This last summer I worked as a Policy Intern at Friends of the Global Fight Against AIDS, Tuberculosis, and Malaria. Friends of the Global Fight Against AIDS, Tuberculosis, and Malaria advocates for U.S. support and investment in the Global Fund and other health programs by engaging with U.S. policymakers, connecting with key stakeholders, and educating the broader community about improving global health. The COVID-19 pandemic presents serious threats to progress made in the fight against AIDS, tuberculosis, and malaria—specifically, analyses from Imperial College, UNAIDS, the Stop TB Partnership, WHO, and others suggest that the annual death tolls of these three diseases could nearly double due to consequences of COVID-19. As a result, Friends has shifted gears to directly recognize COVID-19 as a leading global health threat. Friends is actively involved in actions to mitigate the spread and effects of COVID-19 and is currently focused on boosting U.S. investment in a global response to the virus.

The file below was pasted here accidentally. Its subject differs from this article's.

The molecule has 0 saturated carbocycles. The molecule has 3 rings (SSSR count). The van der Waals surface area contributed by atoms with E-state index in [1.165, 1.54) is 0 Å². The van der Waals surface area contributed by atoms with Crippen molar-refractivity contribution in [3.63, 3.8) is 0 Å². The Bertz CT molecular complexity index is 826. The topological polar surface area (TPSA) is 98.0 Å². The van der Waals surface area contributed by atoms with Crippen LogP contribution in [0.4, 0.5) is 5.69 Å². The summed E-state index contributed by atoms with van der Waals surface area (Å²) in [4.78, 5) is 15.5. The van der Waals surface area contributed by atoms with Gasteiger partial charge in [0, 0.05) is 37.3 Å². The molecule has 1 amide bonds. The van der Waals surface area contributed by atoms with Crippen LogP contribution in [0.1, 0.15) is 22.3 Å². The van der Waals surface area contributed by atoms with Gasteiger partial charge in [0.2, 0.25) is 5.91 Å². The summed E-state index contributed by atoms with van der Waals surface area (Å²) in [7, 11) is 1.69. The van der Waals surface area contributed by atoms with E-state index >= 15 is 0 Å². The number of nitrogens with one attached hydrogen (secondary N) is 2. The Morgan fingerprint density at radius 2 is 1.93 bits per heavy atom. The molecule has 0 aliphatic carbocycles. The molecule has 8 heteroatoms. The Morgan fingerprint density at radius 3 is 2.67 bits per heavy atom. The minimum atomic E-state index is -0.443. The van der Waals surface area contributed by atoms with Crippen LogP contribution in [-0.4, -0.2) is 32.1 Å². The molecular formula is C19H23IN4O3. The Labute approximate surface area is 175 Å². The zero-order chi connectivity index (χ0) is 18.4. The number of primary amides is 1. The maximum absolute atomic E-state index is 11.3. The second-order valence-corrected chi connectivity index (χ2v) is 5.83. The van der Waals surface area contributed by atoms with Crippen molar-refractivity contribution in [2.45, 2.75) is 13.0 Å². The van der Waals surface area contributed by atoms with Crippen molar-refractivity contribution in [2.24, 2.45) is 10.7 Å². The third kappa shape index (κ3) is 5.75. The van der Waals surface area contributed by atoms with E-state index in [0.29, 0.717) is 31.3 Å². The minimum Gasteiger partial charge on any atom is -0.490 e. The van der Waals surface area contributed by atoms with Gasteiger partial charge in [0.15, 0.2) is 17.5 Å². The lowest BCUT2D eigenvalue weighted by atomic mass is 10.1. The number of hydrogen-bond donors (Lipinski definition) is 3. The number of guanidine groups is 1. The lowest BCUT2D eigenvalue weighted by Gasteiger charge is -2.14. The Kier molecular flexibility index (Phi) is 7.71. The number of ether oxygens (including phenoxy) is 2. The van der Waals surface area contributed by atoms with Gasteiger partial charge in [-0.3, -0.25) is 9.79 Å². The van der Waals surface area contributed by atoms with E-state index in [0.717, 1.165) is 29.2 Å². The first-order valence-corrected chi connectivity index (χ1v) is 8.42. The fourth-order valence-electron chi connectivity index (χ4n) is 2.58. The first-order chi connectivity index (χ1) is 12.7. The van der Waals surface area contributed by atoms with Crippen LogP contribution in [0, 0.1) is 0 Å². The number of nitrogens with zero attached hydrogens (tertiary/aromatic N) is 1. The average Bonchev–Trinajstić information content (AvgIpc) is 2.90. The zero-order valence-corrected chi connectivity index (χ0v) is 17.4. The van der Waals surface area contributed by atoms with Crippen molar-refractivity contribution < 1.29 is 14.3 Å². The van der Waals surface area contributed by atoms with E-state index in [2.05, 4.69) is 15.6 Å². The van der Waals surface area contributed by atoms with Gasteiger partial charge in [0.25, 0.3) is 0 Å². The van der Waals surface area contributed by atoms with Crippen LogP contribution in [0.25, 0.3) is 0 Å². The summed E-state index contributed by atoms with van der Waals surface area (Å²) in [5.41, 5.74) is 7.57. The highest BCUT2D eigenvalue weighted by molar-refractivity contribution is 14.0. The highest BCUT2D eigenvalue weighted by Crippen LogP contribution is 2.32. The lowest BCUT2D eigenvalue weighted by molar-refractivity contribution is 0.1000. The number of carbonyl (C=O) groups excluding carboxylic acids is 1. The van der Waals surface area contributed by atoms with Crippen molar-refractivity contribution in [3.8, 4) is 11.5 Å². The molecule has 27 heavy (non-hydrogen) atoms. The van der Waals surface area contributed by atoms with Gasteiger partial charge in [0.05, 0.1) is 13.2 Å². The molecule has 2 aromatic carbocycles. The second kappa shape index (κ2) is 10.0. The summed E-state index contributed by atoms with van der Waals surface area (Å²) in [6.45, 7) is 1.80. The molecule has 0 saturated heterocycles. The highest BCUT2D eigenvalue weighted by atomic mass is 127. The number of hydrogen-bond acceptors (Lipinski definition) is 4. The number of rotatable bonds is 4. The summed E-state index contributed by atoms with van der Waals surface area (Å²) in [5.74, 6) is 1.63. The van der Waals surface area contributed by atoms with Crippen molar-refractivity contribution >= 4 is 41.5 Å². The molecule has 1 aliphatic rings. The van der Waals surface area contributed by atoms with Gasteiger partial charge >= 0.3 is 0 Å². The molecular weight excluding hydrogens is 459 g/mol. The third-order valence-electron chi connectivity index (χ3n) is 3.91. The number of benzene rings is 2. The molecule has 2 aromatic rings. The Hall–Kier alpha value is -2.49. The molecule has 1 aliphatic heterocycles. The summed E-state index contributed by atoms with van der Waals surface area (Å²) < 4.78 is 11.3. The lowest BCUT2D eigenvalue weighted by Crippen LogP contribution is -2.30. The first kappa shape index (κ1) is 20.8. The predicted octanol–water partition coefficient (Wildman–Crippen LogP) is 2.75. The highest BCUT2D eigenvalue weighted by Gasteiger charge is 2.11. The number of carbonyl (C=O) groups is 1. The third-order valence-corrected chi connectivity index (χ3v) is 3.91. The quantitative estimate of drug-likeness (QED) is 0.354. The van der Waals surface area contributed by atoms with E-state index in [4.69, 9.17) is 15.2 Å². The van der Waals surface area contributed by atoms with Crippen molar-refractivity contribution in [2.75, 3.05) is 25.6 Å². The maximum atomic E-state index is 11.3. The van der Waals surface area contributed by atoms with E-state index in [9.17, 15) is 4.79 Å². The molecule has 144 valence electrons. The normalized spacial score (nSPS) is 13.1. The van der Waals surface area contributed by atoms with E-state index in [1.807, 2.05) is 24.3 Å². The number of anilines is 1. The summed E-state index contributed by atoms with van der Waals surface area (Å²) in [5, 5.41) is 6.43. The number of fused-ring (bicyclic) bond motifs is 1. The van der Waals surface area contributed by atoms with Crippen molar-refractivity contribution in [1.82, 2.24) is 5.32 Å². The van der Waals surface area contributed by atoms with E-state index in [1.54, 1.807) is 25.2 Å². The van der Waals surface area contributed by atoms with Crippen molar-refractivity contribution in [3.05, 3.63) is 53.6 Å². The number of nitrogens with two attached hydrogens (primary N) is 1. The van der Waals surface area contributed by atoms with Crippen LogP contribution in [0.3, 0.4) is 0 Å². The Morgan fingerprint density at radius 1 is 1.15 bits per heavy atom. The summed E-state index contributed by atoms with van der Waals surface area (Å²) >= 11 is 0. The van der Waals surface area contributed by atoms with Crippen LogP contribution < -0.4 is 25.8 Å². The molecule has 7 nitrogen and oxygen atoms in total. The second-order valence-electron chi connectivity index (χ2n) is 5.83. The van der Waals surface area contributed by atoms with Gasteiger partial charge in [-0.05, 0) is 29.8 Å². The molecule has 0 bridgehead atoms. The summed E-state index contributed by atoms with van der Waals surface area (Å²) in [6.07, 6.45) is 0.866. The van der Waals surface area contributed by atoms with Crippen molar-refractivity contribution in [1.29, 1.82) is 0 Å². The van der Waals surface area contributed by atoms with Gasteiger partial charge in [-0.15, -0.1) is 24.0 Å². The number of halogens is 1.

During my internship, I had the opportunity to engage in authoring a policy brief concerning how the key population of adolescent girls and young women (AGYW) are disproportionately affected by disease outbreaks. The current COVID-19 pandemic is exacerbating existing issues that females face in receiving adequate healthcare and causing them to be disadvantaged economically, socially, and physically. I participated in research and analysis on how pandemics— and disease in general —hinder women’s access to healthcare, economic security, and education. AGYW are a vulnerable population in all health matters and poor livelihood outcomes prevent women and young girls from reaching important steps of achievement towards empowerment and gender equality. The largest takeaway from this brief is that attention must be given and actions must be taken to ensure the needs of AGYW are addressed and centralized during responses to disease outbreaks. The policy recommendations include: 1) create a higher focus on addressing and changing gender norms 2) promote AGYW’s health as catalyst for economic empowerment 3) scale programs to support women’s voice and participation in decision-making roles 4) address AGYW’s needs (economic, social, health, education) in a holistic, intersectional approach and 5) ensure health programs and systems are not suddenly abandoned or reduced due to new needs of a community, such as responding to a pandemic. I strongly believe the health of AGYW must be a constant priority and even more so during the current COVID-19 pandemic.

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